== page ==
What to do with our snack packaging

Division 10 at Maywood Community School

Maywood Community School
  • Mixed Primary School Grades
Photo Essay (3–10 images)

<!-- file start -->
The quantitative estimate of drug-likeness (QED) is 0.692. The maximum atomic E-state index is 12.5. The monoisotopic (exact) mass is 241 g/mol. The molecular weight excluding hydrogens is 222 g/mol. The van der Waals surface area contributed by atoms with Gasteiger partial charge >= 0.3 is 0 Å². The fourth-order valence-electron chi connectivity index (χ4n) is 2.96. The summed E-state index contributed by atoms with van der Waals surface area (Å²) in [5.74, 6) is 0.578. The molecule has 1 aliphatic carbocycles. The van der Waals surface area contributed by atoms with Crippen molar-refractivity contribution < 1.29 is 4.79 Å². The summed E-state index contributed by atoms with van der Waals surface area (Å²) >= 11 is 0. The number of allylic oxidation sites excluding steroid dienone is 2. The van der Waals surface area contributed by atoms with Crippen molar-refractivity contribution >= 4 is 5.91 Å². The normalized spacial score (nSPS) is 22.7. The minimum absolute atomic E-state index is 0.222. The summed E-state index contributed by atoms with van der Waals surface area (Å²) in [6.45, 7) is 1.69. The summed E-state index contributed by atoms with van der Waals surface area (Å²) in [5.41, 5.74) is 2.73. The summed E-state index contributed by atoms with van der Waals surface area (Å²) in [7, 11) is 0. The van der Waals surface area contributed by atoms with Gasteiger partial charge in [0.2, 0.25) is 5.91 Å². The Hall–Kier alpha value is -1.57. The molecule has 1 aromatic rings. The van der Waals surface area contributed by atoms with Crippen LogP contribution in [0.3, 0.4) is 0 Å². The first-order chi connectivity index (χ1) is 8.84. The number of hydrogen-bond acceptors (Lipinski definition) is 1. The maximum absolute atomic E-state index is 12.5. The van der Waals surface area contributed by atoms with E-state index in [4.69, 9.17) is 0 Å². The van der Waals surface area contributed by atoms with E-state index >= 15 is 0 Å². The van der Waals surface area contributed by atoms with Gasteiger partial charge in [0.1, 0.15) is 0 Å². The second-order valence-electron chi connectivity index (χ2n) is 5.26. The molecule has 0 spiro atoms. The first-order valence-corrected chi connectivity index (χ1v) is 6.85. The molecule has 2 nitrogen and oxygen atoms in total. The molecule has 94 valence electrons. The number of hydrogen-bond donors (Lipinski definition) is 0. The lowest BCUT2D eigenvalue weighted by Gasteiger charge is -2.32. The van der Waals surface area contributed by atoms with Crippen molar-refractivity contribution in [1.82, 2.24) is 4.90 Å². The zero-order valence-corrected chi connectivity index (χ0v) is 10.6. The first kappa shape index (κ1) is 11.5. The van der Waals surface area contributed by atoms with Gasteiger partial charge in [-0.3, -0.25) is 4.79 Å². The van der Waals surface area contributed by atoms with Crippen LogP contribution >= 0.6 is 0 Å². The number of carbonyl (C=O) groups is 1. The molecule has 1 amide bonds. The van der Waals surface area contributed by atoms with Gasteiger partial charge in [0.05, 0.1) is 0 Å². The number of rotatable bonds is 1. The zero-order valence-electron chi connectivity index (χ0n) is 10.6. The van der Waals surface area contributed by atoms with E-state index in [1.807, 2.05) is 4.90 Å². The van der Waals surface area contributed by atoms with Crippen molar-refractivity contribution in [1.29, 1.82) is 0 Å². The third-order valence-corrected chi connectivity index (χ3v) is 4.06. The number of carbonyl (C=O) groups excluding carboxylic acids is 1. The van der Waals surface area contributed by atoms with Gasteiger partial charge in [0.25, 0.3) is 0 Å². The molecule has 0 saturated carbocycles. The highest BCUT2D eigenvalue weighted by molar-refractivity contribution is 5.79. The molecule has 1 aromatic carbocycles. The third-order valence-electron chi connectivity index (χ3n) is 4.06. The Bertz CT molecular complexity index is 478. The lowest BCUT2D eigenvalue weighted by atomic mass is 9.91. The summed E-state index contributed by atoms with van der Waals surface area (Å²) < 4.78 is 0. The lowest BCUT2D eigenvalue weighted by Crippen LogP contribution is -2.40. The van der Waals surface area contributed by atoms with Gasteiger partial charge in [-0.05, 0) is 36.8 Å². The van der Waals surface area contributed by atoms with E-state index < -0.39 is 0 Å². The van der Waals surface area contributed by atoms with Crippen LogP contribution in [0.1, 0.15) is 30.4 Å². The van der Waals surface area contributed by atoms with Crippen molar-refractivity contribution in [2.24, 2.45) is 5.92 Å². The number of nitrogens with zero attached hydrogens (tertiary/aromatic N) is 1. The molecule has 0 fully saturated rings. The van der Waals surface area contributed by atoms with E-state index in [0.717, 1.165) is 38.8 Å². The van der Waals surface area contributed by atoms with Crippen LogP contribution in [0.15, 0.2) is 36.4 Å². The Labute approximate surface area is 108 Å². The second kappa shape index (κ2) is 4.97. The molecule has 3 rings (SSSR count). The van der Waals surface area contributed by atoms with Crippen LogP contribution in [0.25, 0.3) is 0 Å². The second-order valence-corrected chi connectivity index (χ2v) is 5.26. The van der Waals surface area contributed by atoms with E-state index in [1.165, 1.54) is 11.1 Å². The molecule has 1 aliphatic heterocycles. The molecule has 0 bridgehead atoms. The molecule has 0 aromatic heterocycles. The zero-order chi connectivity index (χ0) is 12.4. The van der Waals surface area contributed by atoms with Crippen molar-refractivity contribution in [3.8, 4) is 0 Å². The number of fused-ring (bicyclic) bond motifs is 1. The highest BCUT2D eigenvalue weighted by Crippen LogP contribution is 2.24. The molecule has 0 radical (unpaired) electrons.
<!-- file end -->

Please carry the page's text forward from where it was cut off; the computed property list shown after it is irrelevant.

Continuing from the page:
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Maywood Recycles Soft Plastics and Flexible Packaging At Maywood Community School, we noticed how much waste we were creating with our snack foods. Much of that waste could be recycled. We decided to add Soft Plastic and Flexible Packaging recycling to our already comprehensive recycling system. In our hallways, we have stackable recycling containers that we call “Recycling Towers.” To each tower, we added a Soft Plastic and Flexible Packaging container. Each Monday, Wednesday, and Friday, student recycling monitors transfer the tower contents into larger toters to be picked up by the city recycling trucks. At the beginning of the year, classroom teachers spent time teaching the recycling regime to their students, including the new Soft Plastic and Flexible Packaging. Classroom teachers were also asked if they would like to take part in sorting the Soft Plastic and Flexible Packaging items, and delivering them, with their classes, 100 metres down the street to the recycling depot. At the moment, Soft Plastic and Flexible Packaging items can only be recycled at participating businesses and are not picked up by city recycling. We are pleased to have 90% of our classroom teachers participating in our new recycling initiative by involving their classes in the sorting and delivering process! Our photo essay shows our Grade 2/3 class reviewing and participating in the sorting process, using our sorting guides, and delivering the recycling to the local depot. You can see in the photos, some students listening to the sound the different materials make. This helps us to sort correctly. Another quick test is to see if we can stick our thumb through the material or not. You can also see students ripping or cutting the zippers off of zipper bags because they cannot be recycled. Our class also volunteers to take other recycling to the depot such as electronics, batteries, and polystyrene (Styrofoam). The students in our class enjoy the sorting and delivering and wish it was their turn more often! An upcoming addition to our project is recognizing those who are using our recycling system correctly. A community group closely tied with our school has kindly made reusable snack pouches out of scrap fabric. Our long-term hope is that we will be able to encourage students and families to further reduce their waste by sending healthy snacks to school in reusable containers and pouches. After Spring Break, our own class is going to learn how to make our own reusable bee's wax food wraps!